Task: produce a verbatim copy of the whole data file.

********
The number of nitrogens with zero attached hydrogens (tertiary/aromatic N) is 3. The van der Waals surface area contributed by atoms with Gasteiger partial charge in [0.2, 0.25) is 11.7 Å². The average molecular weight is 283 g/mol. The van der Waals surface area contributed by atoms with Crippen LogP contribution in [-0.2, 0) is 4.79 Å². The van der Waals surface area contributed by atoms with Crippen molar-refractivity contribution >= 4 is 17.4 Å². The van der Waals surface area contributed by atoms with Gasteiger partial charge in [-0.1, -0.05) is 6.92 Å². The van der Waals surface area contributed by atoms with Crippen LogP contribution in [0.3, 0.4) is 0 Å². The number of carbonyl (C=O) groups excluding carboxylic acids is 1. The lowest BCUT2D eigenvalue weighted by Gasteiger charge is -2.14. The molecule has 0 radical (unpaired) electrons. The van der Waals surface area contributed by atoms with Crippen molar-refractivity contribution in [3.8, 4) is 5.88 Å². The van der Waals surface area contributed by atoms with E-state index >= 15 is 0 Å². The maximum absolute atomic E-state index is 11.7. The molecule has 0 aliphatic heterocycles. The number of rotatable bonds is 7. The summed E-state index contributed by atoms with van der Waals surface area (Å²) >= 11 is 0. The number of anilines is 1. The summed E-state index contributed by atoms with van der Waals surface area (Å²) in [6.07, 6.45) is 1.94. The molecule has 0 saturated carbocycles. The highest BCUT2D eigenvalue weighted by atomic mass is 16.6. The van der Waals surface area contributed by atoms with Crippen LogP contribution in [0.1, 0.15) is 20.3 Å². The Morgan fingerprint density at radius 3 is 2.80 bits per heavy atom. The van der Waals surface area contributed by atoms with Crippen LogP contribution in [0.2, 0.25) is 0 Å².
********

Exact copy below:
The number of nitrogens with zero attached hydrogens (tertiary/aromatic N) is 3. The van der Waals surface area contributed by atoms with Gasteiger partial charge in [0.2, 0.25) is 11.7 Å². The average molecular weight is 283 g/mol. The van der Waals surface area contributed by atoms with Crippen LogP contribution in [-0.2, 0) is 4.79 Å². The van der Waals surface area contributed by atoms with Crippen molar-refractivity contribution >= 4 is 17.4 Å². The van der Waals surface area contributed by atoms with Gasteiger partial charge in [-0.1, -0.05) is 6.92 Å². The van der Waals surface area contributed by atoms with Crippen LogP contribution in [0.3, 0.4) is 0 Å². The number of carbonyl (C=O) groups excluding carboxylic acids is 1. The lowest BCUT2D eigenvalue weighted by Gasteiger charge is -2.14. The molecule has 0 radical (unpaired) electrons. The van der Waals surface area contributed by atoms with Crippen molar-refractivity contribution in [3.8, 4) is 5.88 Å². The van der Waals surface area contributed by atoms with E-state index >= 15 is 0 Å². The maximum absolute atomic E-state index is 11.7. The molecule has 0 aliphatic heterocycles. The number of rotatable bonds is 7. The summed E-state index contributed by atoms with van der Waals surface area (Å²) >= 11 is 0. The number of anilines is 1. The summed E-state index contributed by atoms with van der Waals surface area (Å²) in [6.07, 6.45) is 1.94. The molecule has 0 saturated carbocycles. The highest BCUT2D eigenvalue weighted by atomic mass is 16.6. The van der Waals surface area contributed by atoms with Crippen LogP contribution in [0.1, 0.15) is 20.3 Å². The Morgan fingerprint density at radius 3 is 2.80 bits per heavy atom. The van der Waals surface area contributed by atoms with Crippen LogP contribution in [0.2, 0.25) is 0 Å².